Class Notes (1,100,000)
US (470,000)
UofL (900)
CHEM (50)
Lecture 4

CHEM 202 Lecture Notes - Lecture 4: Crystal Structure, Intermolecular Force, Ionic Bonding

Course Code
CHEM 202
Neal Stolowich

This preview shows pages 1-2. to view the full 7 pages of the document.
Lecture 4
Review Chap 37 - three intermolecular forces: H-bonding, dipole-dipole, and dispersion
Liquids and solids – Chap 38
Properties of the Liquid State (chap 38.1) – recall from our earlier phase comparisons, that the liquid
phase is a hybrid of the two other phases: particles are in loose contact and intermolecular forces can
exert an influence much as in the solid phase, however increased entropy gives the particles more
options like a gas, and hence are less oriented then the solid phase. As we’ll see, the types of IF can
now have a significant influence on a liquid’s properties.
Main properties of the liquid phase:
A. Viscosity is the resistance to flow. We commonly equate viscosity with “thickness” and slow to
pour. The stronger the intermolecular forces in a liquid resist the ability of the particles to flow,
and higher viscosity results. Also, more surface contact (dispersion!) results in higher viscosity.
Glycerol is a thousand times more viscous then water as it has 3 O-H groups (H-bonding) and
longer chain length (dispersion). Oils are even more viscous despite no H-bonds because of
dispersive forces dominating. Viscosity decreases with increasing temperature as kinetic energy
will overcome IFs.
B. Surface tension is more of a property of the liquid – gas interface then the bulk liquid, allowing
the surface of a liquid to behave as a “skin”. Surface tension results unbalanced attraction
between particles at the surface, relative to the balanced attraction in bulk liquid. In general, the
stronger the intermolecular forces, the greater surface tension, however the way some liquids
can orient themselves on the surface can increase surface tension as well (such as liquid metals)
(Fig S12.19)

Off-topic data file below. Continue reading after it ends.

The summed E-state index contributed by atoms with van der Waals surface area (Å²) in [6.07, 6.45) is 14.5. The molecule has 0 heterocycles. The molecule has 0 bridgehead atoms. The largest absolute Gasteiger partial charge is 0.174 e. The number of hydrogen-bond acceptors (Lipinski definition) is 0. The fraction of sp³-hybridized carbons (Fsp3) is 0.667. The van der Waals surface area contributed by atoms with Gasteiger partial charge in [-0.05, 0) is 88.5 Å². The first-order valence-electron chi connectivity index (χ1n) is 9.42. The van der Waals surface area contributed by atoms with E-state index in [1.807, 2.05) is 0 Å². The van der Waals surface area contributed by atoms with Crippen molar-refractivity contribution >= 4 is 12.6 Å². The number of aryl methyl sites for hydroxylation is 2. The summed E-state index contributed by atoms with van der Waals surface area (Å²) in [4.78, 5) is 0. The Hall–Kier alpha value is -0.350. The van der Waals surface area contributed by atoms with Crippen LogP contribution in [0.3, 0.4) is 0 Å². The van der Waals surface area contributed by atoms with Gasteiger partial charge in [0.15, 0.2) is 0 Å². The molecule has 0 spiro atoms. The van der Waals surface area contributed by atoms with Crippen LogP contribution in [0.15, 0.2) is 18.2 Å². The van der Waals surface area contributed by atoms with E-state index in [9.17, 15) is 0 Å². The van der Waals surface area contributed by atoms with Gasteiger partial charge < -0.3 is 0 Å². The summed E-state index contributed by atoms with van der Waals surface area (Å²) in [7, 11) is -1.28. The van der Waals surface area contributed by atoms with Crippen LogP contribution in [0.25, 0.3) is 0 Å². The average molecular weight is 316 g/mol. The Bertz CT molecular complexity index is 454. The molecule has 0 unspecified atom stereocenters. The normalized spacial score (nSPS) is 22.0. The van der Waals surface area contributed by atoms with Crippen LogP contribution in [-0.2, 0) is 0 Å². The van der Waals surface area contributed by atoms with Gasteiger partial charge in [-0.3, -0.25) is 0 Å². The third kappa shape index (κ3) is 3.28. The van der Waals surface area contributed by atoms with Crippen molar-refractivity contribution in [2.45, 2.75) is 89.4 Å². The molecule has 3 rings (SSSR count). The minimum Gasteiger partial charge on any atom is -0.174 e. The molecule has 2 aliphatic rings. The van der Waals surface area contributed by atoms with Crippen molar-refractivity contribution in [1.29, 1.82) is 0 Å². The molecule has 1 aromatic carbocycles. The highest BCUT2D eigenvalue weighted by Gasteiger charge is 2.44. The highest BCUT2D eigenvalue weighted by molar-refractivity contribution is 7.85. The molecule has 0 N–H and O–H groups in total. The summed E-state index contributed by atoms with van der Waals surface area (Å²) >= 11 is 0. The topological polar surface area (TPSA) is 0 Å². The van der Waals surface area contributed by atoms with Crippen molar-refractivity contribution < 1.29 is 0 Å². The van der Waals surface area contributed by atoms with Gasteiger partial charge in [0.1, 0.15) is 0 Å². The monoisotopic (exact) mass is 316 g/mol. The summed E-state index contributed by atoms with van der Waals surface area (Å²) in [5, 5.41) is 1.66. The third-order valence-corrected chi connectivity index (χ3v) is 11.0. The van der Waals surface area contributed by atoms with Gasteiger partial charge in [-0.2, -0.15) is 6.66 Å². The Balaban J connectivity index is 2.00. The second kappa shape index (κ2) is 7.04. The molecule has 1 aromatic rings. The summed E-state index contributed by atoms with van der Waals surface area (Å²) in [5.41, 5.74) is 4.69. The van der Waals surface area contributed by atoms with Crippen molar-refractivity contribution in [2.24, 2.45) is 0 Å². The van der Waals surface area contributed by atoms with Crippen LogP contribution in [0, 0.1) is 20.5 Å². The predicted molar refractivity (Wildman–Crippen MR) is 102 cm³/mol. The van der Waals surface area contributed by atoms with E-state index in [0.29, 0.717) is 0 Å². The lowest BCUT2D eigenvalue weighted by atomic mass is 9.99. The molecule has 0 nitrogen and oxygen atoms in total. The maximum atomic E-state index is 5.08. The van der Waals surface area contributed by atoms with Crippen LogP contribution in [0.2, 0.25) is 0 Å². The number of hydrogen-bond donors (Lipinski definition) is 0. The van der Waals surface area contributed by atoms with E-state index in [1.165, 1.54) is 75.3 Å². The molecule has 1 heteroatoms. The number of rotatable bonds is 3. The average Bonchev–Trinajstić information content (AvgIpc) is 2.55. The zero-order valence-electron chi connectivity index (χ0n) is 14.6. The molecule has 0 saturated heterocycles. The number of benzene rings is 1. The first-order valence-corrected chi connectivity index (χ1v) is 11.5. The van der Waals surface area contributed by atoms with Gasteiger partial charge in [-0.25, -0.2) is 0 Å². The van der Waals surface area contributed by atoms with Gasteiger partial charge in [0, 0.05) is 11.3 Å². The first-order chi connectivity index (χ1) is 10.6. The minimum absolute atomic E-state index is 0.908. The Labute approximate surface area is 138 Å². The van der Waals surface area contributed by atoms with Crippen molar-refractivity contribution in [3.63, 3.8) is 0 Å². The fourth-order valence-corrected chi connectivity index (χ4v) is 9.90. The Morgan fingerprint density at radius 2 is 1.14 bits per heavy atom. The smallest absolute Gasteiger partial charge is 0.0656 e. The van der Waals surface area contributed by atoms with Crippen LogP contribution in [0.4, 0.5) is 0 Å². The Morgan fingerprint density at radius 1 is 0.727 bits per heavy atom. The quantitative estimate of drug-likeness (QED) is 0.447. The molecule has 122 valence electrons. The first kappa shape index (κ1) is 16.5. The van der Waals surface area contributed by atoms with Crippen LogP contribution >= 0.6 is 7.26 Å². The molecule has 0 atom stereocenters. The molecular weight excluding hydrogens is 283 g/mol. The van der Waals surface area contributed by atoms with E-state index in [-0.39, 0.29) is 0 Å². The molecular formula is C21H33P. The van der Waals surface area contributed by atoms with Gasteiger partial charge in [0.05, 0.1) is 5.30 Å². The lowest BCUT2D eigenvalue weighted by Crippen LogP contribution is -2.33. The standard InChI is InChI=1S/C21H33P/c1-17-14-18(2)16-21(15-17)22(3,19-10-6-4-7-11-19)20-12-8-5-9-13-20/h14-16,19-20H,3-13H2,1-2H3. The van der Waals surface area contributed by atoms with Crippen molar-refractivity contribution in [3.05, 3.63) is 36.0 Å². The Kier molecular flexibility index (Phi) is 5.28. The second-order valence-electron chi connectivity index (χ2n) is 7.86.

Surface tension results in a liquid’s ability to bead, or form spheres- which is the most efficient
way to minimize its surface area.
C. Capillarity or Capillary Action– competition exists between intermolecular forces within the
liquid versus with the molecules composing the wall. Accordingly, no direct trends base on the
property of the liquid (although surface tension is important), but depends on the nature of the
solid wall and whether cohesive or adhesive attractions dominate. Cohesion is the attraction
between particles in a single medium (the liquid), while adhesion is the attraction between two
media (liquid and solid wall).
Water has high capillary action, resulting from both its high surface tension, but also adhesion
to the wall of the glass (mainly silicon dioxide), resulting in the typical “smile” of the surface.
Water molecules are pulled up the wall on the glass to maximize the adhesive forces. On the
other hand, poor adhesion (mercury vs glass wall, water vs. waxed glass wall) results in a
(Fig S12.20)
find more resources at
find more resources at

Only pages 1-2 are available for preview. Some parts have been intentionally blurred.

Structure and property of the Solid State (38.2) – Better understood on the basis of IFs, since the
particles are not moving around. Orientation is indeed important! Solids locked into an orderly
arrangement are called crystalline solids while those arranged with little or no order are called
amorphous solids. We will focus on the former.
A. Classification of solids by spatial arrangement (38.3) – the spatial arrangement of a crystalline
solid is described by a lattice.
The Crystal Lattice and the Unit Cell - Definitions:
Lattice – the overall pattern of the arrangement of chemical units within the crystal.
unit cell – simplest repeating pattern of the lattice
Both of these are subject
To orientation, ie-
Types of unit cells- many types possible, but we’ll consider just three (p. 395)
Types of unit cells- (summary ; Silberberg summary figure 12.27)
A.i.1.a.i. Simple cubic unit cell (sc) – 8 spheres on
each corner of the cube (none internally). Since only 1/8 of each sphere lies within a given
unit cell, 1/8 x 8 = 1 sphere/unit cell.
A.i.1.a.ii. Body-centered unit cell (bcc) – A simple
unit cell containing one additional sphere in the center of the cube, to give 2 spheres / unit
A.i.1.a.iii. Face-centered unit cell – 1/8 from sc plus ½
sphere on each of 6 faces (sides) = 4 spheres/unit
B. Classification of solids by chemical type (38.4) –
Molecular compounds – components of the lattice are individual molecules of the substance
(ie, H2O, CO2 , O2, and even monoatomic atoms such as He). Many are fcc lattices where the
entire molecule represents each sphere on the lattice, resulting in 4 molecules per unit cell.
(show example for solid CH4, fig S12.30) HCN has a bcc lattice with only two HCN molecules
per unit cell
find more resources at
find more resources at
You're Reading a Preview

Unlock to view full version